public health or safety; or
  1. (b)
    the administration of justice; or
  1. (c)
    ways to prevent deaths from happening in similar circumstances in the future.

  1. (3)
    The coroner must not include in the comments any statement that a person is, or may be—
  1. (a)
    guilty of an offence; or
  1. (b)
    civilly liable for something.

48 Reporting offences, corrupt conduct or police misconduct

  1. (4)
    A coroner may give information about a person’s conduct in a profession or trade, obtained while investigating a death, to a disciplinary body for the person’s profession or trade if the coroner reasonably believes the information might cause the body to inquire into, or take steps in relation to, the conduct.
  1. (5)
    In this section—

disciplinary body for a person’s profession or trade means a body that—

  1. (a)
    licenses, registers or otherwise approves the carrying on of the profession or trade; or
  1. (b)
    can sanction, or recommend sanctions for, the person’s conduct in the profession or trade.”

The requirement to afford natural justice

  1. [7]
    The parties agree that the Coroner was required to afford natural justice to Mr Neumann.[2]
  2. [8]
    The requirement is also spelled out in the guidelines issued under s 14 of the Coroners Act. It provides that the State Coroner must issue guidelines to all coroners about the performance of their functions in relation to investigations generally. A coroner must, when investigating a death, comply with the guidelines to the greatest practicable extent (s 14(5)).
  3. [9]
    The State Coroner has issued guidelines under s 14 and they relevantly provide in Chapter 9 that:

“Although not bound by the rules of evidence, coroners are obliged to ensure that the principles of procedural fairness are applied. One consequence of this is that if evidence adverse to any party is led, that party must be given an opportunity to respond. If the leading of such evidence has not been anticipated and the party whose conduct is criticised has not been involved from the outset of the inquest it will be necessary to adjourn the inquest and allow that party time to obtain representation and familiarise him/herself with all of the evidence that has been given …”

  1. [10]
    It is also provided in the guidelines that:

“Coroners should ensure a person who may be the subject of a possible referral [under s 48 of the Coroners Act] is given an opportunity to be heard before the referral is made.”

What does natural justice require in a case like this?

  1. [11]
    The “rules” of natural justice are flexible and will adjust to the circumstances.[3] The content of the rule in a case like this requires consideration of the relevant legislation, the nature and purpose of a coronial inquest, the circumstances being considered in the inquest, and the particular statements or actions being impugned.[4]
  2. [12]
    The protean nature of the content of the rules allows for them to be moulded by the nature of an inquest itself. A coroner is in a singular position as to the scope and consequences of an inquest. It has been described in this way:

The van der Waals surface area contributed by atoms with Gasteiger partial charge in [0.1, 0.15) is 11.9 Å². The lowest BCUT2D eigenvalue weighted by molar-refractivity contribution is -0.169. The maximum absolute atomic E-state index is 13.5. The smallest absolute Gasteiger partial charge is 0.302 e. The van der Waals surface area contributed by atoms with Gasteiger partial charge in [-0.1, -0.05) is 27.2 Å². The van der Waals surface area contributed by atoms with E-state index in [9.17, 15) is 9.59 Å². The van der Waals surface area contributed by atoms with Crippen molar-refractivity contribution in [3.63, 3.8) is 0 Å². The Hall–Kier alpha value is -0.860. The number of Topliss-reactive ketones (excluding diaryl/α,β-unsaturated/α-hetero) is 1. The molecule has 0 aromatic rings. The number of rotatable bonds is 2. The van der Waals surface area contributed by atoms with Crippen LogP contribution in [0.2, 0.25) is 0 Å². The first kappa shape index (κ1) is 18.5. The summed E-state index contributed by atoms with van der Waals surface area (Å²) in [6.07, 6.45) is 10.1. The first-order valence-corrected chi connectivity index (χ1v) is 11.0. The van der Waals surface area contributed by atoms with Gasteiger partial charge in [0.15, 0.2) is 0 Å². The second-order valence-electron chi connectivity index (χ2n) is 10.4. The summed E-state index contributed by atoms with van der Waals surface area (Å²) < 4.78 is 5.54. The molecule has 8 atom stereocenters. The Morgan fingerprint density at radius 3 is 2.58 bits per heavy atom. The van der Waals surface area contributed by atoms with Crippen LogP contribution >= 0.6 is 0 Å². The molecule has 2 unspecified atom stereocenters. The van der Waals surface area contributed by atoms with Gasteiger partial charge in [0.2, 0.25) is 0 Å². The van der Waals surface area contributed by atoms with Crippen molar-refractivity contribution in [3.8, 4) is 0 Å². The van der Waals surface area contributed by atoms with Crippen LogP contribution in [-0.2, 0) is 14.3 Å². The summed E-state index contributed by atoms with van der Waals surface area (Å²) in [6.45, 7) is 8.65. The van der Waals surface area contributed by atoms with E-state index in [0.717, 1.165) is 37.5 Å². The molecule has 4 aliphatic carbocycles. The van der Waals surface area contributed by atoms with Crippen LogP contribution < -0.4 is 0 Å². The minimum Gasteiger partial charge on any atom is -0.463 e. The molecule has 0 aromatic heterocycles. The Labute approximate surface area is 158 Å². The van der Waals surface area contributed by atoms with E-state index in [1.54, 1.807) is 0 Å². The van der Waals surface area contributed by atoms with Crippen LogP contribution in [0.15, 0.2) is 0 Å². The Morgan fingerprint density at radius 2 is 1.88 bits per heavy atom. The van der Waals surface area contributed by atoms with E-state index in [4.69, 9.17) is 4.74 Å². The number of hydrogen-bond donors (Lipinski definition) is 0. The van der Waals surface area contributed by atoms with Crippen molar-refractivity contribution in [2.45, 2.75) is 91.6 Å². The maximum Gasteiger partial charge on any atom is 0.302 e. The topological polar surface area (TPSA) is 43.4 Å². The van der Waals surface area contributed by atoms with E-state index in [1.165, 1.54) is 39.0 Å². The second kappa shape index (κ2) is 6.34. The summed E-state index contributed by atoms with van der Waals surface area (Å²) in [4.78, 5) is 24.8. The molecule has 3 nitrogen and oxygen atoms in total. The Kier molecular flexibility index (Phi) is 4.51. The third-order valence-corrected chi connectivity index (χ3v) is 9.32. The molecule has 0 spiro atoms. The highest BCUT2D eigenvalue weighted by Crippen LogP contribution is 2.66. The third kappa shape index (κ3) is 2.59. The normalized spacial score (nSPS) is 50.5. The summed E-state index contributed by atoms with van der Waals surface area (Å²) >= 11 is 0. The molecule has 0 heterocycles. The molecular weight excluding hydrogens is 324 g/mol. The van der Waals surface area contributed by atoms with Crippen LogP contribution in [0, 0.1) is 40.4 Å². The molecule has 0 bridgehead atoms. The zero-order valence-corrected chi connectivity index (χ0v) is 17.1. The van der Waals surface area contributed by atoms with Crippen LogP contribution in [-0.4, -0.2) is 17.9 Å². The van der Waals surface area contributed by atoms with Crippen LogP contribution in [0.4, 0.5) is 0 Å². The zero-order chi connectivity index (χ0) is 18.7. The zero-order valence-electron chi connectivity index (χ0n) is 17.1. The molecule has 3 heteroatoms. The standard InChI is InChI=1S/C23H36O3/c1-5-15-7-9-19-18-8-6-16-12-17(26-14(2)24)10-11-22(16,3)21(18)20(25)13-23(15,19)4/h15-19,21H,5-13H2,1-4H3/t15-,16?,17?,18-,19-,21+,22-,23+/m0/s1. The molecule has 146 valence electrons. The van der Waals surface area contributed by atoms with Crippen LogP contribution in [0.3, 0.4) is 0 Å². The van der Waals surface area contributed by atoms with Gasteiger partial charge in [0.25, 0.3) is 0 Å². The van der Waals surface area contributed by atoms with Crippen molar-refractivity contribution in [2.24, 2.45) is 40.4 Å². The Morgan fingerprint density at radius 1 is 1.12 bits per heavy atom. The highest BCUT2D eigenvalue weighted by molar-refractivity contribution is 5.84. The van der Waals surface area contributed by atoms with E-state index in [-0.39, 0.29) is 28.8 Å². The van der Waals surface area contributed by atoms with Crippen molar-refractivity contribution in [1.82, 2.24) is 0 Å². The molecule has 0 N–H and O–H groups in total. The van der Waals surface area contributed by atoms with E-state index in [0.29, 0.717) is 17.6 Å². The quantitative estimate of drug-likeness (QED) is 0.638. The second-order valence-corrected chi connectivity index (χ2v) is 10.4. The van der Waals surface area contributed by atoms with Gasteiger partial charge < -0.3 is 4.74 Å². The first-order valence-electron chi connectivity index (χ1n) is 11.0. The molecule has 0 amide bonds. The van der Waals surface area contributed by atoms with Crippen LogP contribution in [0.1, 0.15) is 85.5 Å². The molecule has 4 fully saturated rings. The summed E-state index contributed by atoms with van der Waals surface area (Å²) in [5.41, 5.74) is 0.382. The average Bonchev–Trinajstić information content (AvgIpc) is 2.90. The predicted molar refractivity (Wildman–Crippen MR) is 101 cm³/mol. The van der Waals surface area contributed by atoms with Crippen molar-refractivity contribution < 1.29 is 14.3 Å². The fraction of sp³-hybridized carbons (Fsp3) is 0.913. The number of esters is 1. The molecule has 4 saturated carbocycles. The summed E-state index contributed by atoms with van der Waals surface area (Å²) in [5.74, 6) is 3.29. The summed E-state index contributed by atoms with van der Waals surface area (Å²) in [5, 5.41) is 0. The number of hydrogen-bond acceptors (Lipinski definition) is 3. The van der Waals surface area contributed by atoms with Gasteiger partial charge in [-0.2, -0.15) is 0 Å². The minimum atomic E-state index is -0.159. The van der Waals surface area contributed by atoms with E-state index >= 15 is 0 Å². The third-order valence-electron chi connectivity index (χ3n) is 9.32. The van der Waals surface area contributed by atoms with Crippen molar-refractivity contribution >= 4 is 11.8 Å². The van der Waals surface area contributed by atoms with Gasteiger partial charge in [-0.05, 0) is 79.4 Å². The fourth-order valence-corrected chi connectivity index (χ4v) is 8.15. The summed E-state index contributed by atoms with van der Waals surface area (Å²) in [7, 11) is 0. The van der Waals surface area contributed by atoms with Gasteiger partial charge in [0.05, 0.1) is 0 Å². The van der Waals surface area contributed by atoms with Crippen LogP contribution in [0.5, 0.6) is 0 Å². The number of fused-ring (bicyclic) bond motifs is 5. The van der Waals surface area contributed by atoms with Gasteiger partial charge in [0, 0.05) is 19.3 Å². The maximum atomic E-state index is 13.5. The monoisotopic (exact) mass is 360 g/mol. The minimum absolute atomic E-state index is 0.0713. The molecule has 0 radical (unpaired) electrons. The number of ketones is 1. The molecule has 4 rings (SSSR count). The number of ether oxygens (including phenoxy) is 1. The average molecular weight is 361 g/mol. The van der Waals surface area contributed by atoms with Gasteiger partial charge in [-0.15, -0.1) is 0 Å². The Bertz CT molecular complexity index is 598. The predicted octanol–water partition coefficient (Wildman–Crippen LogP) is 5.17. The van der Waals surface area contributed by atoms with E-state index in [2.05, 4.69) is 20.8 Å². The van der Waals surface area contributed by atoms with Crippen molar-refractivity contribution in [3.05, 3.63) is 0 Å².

“Once again it should not be forgotten that an inquest is a fact finding exercise and not a method of apportioning guilt. The procedure and rules of evidence which are suitable for one are unsuitable for the other. In an inquest it should never be forgotten that there are no parties, there is no indictment, there is no prosecution, there is no defence, there is no trial, simply an attempt to establish facts. It is an inquisitorial process, a process of investigation quite unlike a trial where the prosecutor accuses and the accuser defends, the judge holding the balance or the ring, whichever metaphor one chooses to use.”[5]

  1. [13]
    In an inquest there are no predetermined boundaries in the nature of, for example, pleadings. A coroner’s court  may, within reason, go wherever it is necessary to consider the issues and to reach its findings.
  2. [14]
    There are particular provisions in the Coroners Act which bear upon this. They include the following:
    1. (a)
      The rules of evidence do not apply and the coroner may inform him or herself in any way appropriate - see s 37(1).
    2. (b)
      Unless leave is granted, nobody (apart from counsel assisting and the Attorney-General) has any right to appear, examine witnesses, or make submissions - see s 36(1) and (4).
    3. (c)
      There are no parties to an inquest. No-one can, as of right, call anybody as a witness nor compel the production of any documents. Those are powers reserved for the coroner - see s 37(2), (3) and (4).
    4. (d)
      The privilege against self-incrimination is partly abrogated - see s 39.
    5. (e)
      An inquest is required to be held in open court unless an order is made to the contrary - see s 31.
  3. [15]
    The coroner is required to find the facts described in s 45 (if possible) and may make “comments” concerning the matters referred to in s 46(1). Those findings and any comments are required to be provided to any person who had a sufficient interest in the inquest and appeared at the inquest. They must also be published - see s 46A.
  4. [16]